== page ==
Story Source:

The above story is based on materials provided by JAMA and Archives Journals. Note: Materials may be edited for content and length.


Journal Reference:

  1. Yikyung Park; Michael F. Leitzmann; Amy F. Subar; Albert Hollenbeck; Arthur Schatzkin. Dairy Food, Calcium, and Risk of Cancer in the NIH-AARP Diet and Health Study. Arch Intern Med, 2009; 169 (4): 391-401 [link]

Cite This Page:

JAMA and Archives Journals. "Calcium Associated With Lower Risk Of Cancer In Women." ScienceDaily. ScienceDaily, 24 February 2009. <www.sciencedaily.com/releases/2009/02/090223221332.htm>.
JAMA and Archives Journals. (2009, February 24). Calcium Associated With Lower Risk Of Cancer In Women. ScienceDaily. Retrieved July 24, 2014 from www.sciencedaily.com/releases/2009/02/090223221332.htm
JAMA and Archives Journals. "Calcium Associated With Lower Risk Of Cancer In Women." ScienceDaily. www.sciencedaily.com/releases/2009/02/090223221332.htm (accessed July 24, 2014).

Share This




More Health & Medicine News

Thursday, July 24, 2014

Featured Research

from universities, journals, and other organizations


Featured Videos

from AP, Reuters, AFP, and other news services

New Painkiller Designed To Discourage Abuse: Will It Work?

New Painkiller Designed To Discourage Abuse: Will It Work?

Newsy (July 24, 2014) The FDA approved Targiniq ER on Wednesday, a painkiller designed to keep users from abusing it. Like any new medication, however, it has doubters. Video provided by Newsy
Powered by NewsLook.com
Doctor At Forefront Of Fighting Ebola Outbreak Gets Ebola

Doctor At Forefront Of Fighting Ebola Outbreak Gets Ebola

Newsy (July 24, 2014) Sheik Umar Khan has treated many of the people infected in the Ebola outbreak, and now he's become one of them. Video provided by Newsy
Powered by NewsLook.com
Condemned Man's US Execution Takes Nearly Two Hours

Condemned Man's US Execution Takes Nearly Two Hours

AFP (July 24, 2014) America's death penalty debate raged Thursday after it took nearly two hours for Arizona to execute a prisoner who lost a Supreme Court battle challenging the experimental lethal drug cocktail. Duration: 00:55 Video provided by AFP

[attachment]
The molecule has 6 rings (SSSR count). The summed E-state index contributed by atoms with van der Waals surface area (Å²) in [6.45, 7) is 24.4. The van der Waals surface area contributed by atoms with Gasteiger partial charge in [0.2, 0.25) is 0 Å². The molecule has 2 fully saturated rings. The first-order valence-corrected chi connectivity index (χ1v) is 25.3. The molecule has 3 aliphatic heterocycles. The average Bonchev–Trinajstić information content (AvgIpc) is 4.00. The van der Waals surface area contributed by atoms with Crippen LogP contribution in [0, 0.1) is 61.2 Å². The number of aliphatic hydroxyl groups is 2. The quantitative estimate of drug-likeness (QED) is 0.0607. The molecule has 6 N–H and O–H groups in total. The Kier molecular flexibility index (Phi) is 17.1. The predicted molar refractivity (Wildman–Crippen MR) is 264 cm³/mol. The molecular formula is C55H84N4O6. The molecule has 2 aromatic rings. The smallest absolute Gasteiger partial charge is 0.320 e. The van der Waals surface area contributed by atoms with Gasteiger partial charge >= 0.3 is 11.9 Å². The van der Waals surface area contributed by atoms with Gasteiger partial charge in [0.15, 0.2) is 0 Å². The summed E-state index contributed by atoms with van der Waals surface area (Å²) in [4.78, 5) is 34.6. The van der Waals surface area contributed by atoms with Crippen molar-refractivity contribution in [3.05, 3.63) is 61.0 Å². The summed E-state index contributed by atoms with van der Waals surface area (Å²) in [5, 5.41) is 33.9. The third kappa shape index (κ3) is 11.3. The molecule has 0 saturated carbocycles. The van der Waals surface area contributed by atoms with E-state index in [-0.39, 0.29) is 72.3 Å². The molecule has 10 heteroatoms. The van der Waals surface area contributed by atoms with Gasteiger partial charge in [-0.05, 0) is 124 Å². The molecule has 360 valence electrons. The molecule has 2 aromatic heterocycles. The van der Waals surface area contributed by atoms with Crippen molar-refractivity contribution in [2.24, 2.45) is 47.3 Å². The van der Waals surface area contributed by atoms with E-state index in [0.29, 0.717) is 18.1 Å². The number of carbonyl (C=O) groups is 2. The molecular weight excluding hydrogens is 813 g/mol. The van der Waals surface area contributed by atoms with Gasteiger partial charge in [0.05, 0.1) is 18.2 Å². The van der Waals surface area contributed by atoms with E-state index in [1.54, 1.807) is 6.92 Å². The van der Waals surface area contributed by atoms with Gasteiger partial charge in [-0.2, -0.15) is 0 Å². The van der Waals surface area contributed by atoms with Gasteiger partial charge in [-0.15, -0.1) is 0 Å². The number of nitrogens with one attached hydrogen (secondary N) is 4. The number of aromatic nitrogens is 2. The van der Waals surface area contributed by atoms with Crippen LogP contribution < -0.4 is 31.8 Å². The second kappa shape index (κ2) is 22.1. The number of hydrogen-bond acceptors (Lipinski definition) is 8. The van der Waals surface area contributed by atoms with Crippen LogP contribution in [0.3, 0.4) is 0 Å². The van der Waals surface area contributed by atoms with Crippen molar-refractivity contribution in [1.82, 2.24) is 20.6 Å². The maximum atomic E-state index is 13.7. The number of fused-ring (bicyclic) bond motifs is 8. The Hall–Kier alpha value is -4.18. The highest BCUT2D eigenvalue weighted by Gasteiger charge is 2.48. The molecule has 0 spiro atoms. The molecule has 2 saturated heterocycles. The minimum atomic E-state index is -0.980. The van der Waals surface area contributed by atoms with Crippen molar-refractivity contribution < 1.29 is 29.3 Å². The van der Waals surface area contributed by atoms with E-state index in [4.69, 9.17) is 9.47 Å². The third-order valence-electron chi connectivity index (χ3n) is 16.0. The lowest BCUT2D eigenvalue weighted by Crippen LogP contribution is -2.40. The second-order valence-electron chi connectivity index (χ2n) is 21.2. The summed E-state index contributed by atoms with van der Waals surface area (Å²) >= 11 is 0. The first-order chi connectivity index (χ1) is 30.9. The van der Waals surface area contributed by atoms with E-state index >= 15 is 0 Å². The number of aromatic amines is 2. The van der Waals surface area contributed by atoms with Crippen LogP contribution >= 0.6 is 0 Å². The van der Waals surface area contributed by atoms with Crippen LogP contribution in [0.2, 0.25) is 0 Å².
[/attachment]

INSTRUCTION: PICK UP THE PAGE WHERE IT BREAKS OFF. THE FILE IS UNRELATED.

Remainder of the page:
Powered by NewsLook.com
China's Ageing Millions Look Forward to Bleak Future

China's Ageing Millions Look Forward to Bleak Future

AFP (July 24, 2014) China's elderly population is expanding so quickly that children struggle to look after them, pushing them to do something unexpected in Chinese society- move their parents into a nursing home. Duration: 02:07 Video provided by AFP
Powered by NewsLook.com

Search ScienceDaily

Number of stories in archives: 140,361

Find with keyword(s):
Enter a keyword or phrase to search ScienceDaily for related topics and research stories.

Save/Print:
Share:

Breaking News:
from the past week

In Other News

... from NewsDaily.com

Science News

Health News

Environment News

Technology News



Save/Print:
Share:

Free Subscriptions


Get the latest science news with ScienceDaily's free email newsletters, updated daily and weekly. Or view hourly updated newsfeeds in your RSS reader:

Get Social & Mobile


Keep up to date with the latest news from ScienceDaily via social networks and mobile apps:

Have Feedback?


Tell us what you think of ScienceDaily -- we welcome both positive and negative comments. Have any problems using the site? Questions?
Mobile: iPhone Android Web
Follow: Facebook Twitter Google+
Subscribe: RSS Feeds Email Newsletters
Latest Headlines Health & Medicine Mind & Brain Space & Time Matter & Energy Computers & Math Plants & Animals Earth & Climate Fossils & Ruins